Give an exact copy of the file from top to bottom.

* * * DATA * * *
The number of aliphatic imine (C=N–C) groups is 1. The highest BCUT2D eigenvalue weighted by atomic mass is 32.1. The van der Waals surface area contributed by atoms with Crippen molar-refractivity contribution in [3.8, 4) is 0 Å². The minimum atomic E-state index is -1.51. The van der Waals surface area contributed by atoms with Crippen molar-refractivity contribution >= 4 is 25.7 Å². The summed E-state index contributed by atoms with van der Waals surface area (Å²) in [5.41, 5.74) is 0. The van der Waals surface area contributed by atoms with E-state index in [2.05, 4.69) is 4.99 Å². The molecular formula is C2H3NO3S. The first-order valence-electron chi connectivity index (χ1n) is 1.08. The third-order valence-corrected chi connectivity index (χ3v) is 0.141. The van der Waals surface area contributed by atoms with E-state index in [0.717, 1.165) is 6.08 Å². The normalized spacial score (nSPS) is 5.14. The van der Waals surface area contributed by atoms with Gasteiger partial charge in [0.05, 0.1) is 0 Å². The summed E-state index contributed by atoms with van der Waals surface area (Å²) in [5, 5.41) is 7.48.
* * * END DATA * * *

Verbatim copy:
The number of aliphatic imine (C=N–C) groups is 1. The highest BCUT2D eigenvalue weighted by atomic mass is 32.1. The van der Waals surface area contributed by atoms with Crippen molar-refractivity contribution in [3.8, 4) is 0 Å². The minimum atomic E-state index is -1.51. The van der Waals surface area contributed by atoms with Crippen molar-refractivity contribution >= 4 is 25.7 Å². The summed E-state index contributed by atoms with van der Waals surface area (Å²) in [5.41, 5.74) is 0. The van der Waals surface area contributed by atoms with E-state index in [2.05, 4.69) is 4.99 Å². The molecular formula is C2H3NO3S. The first-order valence-electron chi connectivity index (χ1n) is 1.08. The third-order valence-corrected chi connectivity index (χ3v) is 0.141. The van der Waals surface area contributed by atoms with E-state index in [0.717, 1.165) is 6.08 Å². The normalized spacial score (nSPS) is 5.14. The van der Waals surface area contributed by atoms with Gasteiger partial charge in [0.05, 0.1) is 0 Å². The summed E-state index contributed by atoms with van der Waals surface area (Å²) in [5, 5.41) is 7.48.